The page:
We continued with our hanami. We have mentioned before that, for some reason, the birds (and now other creatures) eat the cherry blossoms from the trees in our backyard. These are ornamental rather than fruit producing cherry trees so we’re not clear why they do this. In addition, we have not heard of similar behavior toward the trees on the Tidal Basin or anywhere else for that matter. It started some time ago with the house finches. Then apparently the cardinals learned from the finches and we have a few pictures here as “proof”. Sometimes it feels like a race to finish our hanami before the birds finish the blossoms we are celebrating. Often the petals are raining down around us at a furious pace as we raise our sake glasses in libation (Occasionally having to pause and fish out petals that plop into the up-raised glasses.)
As you can see this one got caught “red beaked” as it were. Come to think of it their beaks are always red.
They only eat the bottom of the flowers which must contain a sweet nectar or something.
Amazingly, some of our squirrels appear to have learned from the birds. This is the first year we caught one eating the flower. As a result, even before full bloom, cherry petals were dropping.
In any case, we continued with our feast despite this distraction. This one is “Nanohana” (broccolini) and shrimp dressed in “kimisu” 菜の花と海老の黄身酢和え. “Kimisu” is a sort of Japanese hollandaise sauce without butter. I also added cucumber cup with tobiko roe on the side.
I got this idea when Chef Kitayama of Sushi taro served a dish with “kimisu” the last time we dined there. His was very rich and thick. He said he attained that texture by freezing the eggs in the shell. This makes it easier to completely remove the egg white (after thawing I assume) and also removes extra moisture from the yolk. I, of course, did not take this extra-step. Here is my recipe (the standard recipe but I did not measure the ingredients, the below is my estimate).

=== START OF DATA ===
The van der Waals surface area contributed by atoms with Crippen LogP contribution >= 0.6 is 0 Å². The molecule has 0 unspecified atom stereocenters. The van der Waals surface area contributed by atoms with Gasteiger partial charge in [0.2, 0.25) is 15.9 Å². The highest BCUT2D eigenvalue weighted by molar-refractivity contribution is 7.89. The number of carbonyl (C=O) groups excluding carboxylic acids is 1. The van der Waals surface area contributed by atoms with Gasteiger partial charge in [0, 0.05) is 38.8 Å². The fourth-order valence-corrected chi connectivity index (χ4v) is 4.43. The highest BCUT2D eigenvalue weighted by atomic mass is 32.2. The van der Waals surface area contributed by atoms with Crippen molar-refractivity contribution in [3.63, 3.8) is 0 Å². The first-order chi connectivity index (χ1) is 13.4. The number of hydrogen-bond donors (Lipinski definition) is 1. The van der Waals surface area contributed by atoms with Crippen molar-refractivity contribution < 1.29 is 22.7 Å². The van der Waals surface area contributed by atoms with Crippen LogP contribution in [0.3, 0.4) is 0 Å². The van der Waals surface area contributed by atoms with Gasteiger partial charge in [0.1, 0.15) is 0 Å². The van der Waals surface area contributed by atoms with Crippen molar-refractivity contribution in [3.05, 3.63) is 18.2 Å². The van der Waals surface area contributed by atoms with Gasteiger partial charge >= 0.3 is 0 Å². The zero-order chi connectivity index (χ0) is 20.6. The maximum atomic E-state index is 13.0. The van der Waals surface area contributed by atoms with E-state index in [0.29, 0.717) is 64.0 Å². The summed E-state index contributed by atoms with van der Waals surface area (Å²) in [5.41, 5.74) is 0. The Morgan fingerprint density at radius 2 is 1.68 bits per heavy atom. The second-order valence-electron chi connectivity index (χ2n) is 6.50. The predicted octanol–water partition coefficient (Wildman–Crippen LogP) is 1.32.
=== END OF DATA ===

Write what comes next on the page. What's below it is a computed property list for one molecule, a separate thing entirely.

One egg yolk (I used pasteurized shell egg)
Sugar (1 tsp)
Salt (small pinch)
Sake and mirin (1 tsp each)
Rice vinegar (1 tsp)
I mixed everything in a small sauce pan, on the lowest flame. Using a silicon spatula, I continuously mixed until the sauce thickened. I moved the pan on and off the fire to prevent scrambling the eggs. Since I did not remove the chalaza completely from the yolk, it became white hard specks in the sauce. I used a fine mesh strainer to remove it. I placed it in a small sealable container and refrigerated until use.
“Nanohana” 菜の花: I have posted information about flowering rapeseed plants and possible substitutes in the U.S. The substitute is between broccolini and broccoli rabe. I used broccolini for this dish. I just blanched it in salted boiling water for a few minutes and shocked it in ice cold water and drained.
Shrimp: These were shell-on frozen shrimp. I thawed them under running water. I rather severely salted it and let it stand for a while. I then cooked them in gently simmering salted water splashed with sake for few minutes, let them cool in the shell and then peeled the shell.
Although the sauce was not as rich or thick as Chef Kitayama’s it was rather luxurious with some tang and sweetness gently wrapped in. A perfect, subtle spring dish.
The 3rd dish was usual “dashi maki” 出し巻き Japanese omelet. I served it with grated daikon and soy sauce on the side.
We switched the sake glasses . These came from Kitaichi glass 北一グラス in Otaru 小樽. Left is with sake in it, the right is without sake. Once the glass is filled with liquid, the cherry blossom pattern around the base appear to float up but it is not easy to capture this in a photograph. In any case, these were more appropriate glasses for the occasion.
The 4th dish was Wakatake-ni 若竹煮. Although it is the season for bamboo shoots and fresh wakame seaweed in Japan, we could not get these seasonal items around here. I used packaged boiled bamboo shoot (I am sure from the last year crop) and salt preserved wakame sea weed (which was kept frozen in the freezer).
The 5th dish was our usual yamakake 山掛け (cubes of marinated tuna and graded nagaimo). Since we did not have perilla leaves, I used fresh basil leaves we had growing on the window sill. (I gave my wife the choice of fresh mint or basil leaves. She suggested basil). Unexpectedly, this combination was really good. I think we’ll use it again.
Although these were small dishes, we are getting quite filled up at this point. Since the day was so warm, we turned on the flood lights and went into night time cherry blossom gazing or “yozakura kenbutsu” 夜桜見物.